Good research, planning and organization before you set off is key. If you’re safe in the knowledge that the start of your trip is mapped out, your confidence will soon begin to grow. Ensure your first night’s stay at the very least, is arranged in advance. Arriving at an unfamiliar airport will be a lot less daunting if you know that you have somewhere to go for the night. Don’t be afraid to plan out your first couple of days too as this will give you more time to ground yourself. Your big adventure can still have plenty of spontaneity, but the initial planning will at least give you some comforting breathing space, to begin with.

Smile and look confident…even if you’re not

Learning to look confident while exploring your destination can go a long way in keeping you safe and, in turn, help build your confidence at the same time. Walk tall and purposefully. Avoid walking down the road with a guidebook in hand as this won’t help you to blend in. If you find yourself lost, keep walking until you get to a safe space, like a café, where you can stop to look at a map. Asking in shops or stopping locals for directions is also a great way of gaining self-esteem and source useful tips at the same time. Take some time to learn a few phases (or more) of the language before you set off which will also make getting around even easier.

Embrace your own company

As a solo traveller, it’s normal to experience loneliness, but this can easily be controlled or avoided. Keep yourself busy exploring, keep your mind fixed on the exciting place you’re visiting, rather than the fact you’re on your own. Pack your days with activities, to avoid walking around aimlessly as this is when loneliness and boredom can often creep in.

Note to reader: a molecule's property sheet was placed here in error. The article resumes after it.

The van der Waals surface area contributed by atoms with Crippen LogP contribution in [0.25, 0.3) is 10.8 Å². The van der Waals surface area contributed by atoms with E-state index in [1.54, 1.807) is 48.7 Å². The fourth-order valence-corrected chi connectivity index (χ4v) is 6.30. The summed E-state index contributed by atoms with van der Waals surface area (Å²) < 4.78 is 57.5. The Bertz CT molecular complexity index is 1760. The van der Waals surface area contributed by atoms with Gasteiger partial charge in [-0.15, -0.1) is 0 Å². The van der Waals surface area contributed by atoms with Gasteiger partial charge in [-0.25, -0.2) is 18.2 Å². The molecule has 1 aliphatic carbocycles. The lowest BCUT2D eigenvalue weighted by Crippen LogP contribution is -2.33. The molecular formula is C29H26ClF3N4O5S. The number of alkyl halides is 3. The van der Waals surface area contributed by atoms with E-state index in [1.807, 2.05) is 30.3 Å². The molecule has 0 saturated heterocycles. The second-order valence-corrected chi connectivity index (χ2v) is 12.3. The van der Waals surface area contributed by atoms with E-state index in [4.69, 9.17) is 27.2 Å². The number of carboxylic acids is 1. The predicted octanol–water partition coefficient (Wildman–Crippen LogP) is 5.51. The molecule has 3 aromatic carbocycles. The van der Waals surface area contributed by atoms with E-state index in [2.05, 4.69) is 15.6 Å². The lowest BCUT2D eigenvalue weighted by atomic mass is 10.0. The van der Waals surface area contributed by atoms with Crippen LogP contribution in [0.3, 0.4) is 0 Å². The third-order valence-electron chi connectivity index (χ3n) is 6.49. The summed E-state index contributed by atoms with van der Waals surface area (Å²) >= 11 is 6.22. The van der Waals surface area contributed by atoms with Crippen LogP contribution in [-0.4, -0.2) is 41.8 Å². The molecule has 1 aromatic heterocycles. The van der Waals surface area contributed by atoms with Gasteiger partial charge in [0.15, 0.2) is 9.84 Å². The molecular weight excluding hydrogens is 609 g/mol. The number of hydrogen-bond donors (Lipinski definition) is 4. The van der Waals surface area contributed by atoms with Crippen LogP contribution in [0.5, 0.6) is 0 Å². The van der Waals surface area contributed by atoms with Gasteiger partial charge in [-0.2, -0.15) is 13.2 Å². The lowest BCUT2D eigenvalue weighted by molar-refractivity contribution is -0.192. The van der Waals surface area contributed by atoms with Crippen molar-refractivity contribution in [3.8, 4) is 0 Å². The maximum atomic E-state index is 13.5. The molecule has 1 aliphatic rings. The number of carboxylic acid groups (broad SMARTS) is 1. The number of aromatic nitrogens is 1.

Loneliness tends to emerge at night. It can be tempting to have an early dinner and retreat to your room. Instead, go to the theatre, a local entertainment venue or watch the world go by in a local bar.

Group tours are a great way to meet other fellow travellers. Sign up so you have people around you to chat, share stories and travel tips with. A sudden human interaction boost can make the world of difference when you’re on your own.

Don’t take risks

The risks may be low but when you’re travelling solo it’s always wise to stay cautious. Leave flashy jewellery at home and try and dress as similarly to the locals as possible. Blending in will do you huge favours in preventing the wrong kind of attention.

It’s also a wise idea to put together a list of important phone numbers written on paper – not your phone – including the nearest British embassy, local emergency services and your hotel. This becomes more important the further off the beaten track you go.

Stay in well-lit areas at night and plan to arrive at your destination in the daylight or plan transport in advance – and most importantly, trust your intuition, if a situation doesn’t feel right, leave.

The biggest confidence booster of all will be looking back at the end of your trip and realizing that you did it! It may seem daunting at first but travelling solo only needs a couple of days before it feels like you’ve done it forever.  It opens up a world of opportunities to make new friends, discover your own strengths and most importantly, see the world!